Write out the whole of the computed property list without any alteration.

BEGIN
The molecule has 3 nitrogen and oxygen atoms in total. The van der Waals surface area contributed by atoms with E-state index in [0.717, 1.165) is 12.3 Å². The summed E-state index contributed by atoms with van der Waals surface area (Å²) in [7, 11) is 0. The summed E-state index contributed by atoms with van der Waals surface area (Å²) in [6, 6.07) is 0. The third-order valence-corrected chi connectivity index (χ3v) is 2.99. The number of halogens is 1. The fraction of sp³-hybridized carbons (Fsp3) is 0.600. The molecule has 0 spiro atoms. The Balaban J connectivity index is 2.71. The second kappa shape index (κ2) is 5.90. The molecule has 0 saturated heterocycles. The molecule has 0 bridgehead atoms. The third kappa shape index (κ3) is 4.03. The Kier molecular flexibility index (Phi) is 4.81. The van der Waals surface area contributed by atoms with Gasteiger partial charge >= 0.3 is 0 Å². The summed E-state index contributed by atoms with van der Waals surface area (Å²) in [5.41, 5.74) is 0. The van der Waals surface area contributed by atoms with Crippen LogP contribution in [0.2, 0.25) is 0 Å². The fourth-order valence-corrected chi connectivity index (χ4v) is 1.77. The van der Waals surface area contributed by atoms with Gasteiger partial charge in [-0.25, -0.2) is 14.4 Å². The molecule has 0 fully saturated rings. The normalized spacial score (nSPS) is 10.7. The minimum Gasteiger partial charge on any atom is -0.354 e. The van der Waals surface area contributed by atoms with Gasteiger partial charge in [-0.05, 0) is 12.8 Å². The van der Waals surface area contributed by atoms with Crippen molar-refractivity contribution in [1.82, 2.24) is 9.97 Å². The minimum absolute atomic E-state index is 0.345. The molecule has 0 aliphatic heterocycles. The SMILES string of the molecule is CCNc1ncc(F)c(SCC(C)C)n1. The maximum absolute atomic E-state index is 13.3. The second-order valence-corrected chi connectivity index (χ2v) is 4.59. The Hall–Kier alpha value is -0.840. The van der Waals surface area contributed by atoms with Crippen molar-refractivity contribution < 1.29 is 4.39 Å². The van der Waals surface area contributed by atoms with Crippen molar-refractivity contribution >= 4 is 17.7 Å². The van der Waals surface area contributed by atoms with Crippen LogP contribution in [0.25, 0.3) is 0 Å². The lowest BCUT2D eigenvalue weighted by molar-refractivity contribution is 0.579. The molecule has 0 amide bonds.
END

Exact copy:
The molecule has 3 nitrogen and oxygen atoms in total. The van der Waals surface area contributed by atoms with E-state index in [0.717, 1.165) is 12.3 Å². The summed E-state index contributed by atoms with van der Waals surface area (Å²) in [7, 11) is 0. The summed E-state index contributed by atoms with van der Waals surface area (Å²) in [6, 6.07) is 0. The third-order valence-corrected chi connectivity index (χ3v) is 2.99. The number of halogens is 1. The fraction of sp³-hybridized carbons (Fsp3) is 0.600. The molecule has 0 spiro atoms. The Balaban J connectivity index is 2.71. The second kappa shape index (κ2) is 5.90. The molecule has 0 saturated heterocycles. The molecule has 0 bridgehead atoms. The third kappa shape index (κ3) is 4.03. The Kier molecular flexibility index (Phi) is 4.81. The van der Waals surface area contributed by atoms with Gasteiger partial charge >= 0.3 is 0 Å². The summed E-state index contributed by atoms with van der Waals surface area (Å²) in [5.41, 5.74) is 0. The van der Waals surface area contributed by atoms with Crippen LogP contribution in [0.2, 0.25) is 0 Å². The fourth-order valence-corrected chi connectivity index (χ4v) is 1.77. The van der Waals surface area contributed by atoms with Gasteiger partial charge in [-0.25, -0.2) is 14.4 Å². The molecule has 0 fully saturated rings. The normalized spacial score (nSPS) is 10.7. The minimum Gasteiger partial charge on any atom is -0.354 e. The van der Waals surface area contributed by atoms with Gasteiger partial charge in [-0.05, 0) is 12.8 Å². The van der Waals surface area contributed by atoms with Crippen molar-refractivity contribution in [1.82, 2.24) is 9.97 Å². The minimum absolute atomic E-state index is 0.345. The molecule has 0 aliphatic heterocycles. The SMILES string of the molecule is CCNc1ncc(F)c(SCC(C)C)n1. The maximum absolute atomic E-state index is 13.3. The second-order valence-corrected chi connectivity index (χ2v) is 4.59. The Hall–Kier alpha value is -0.840. The van der Waals surface area contributed by atoms with Crippen molar-refractivity contribution < 1.29 is 4.39 Å². The van der Waals surface area contributed by atoms with Crippen molar-refractivity contribution >= 4 is 17.7 Å². The van der Waals surface area contributed by atoms with Crippen LogP contribution in [0.25, 0.3) is 0 Å². The lowest BCUT2D eigenvalue weighted by molar-refractivity contribution is 0.579. The molecule has 0 amide bonds.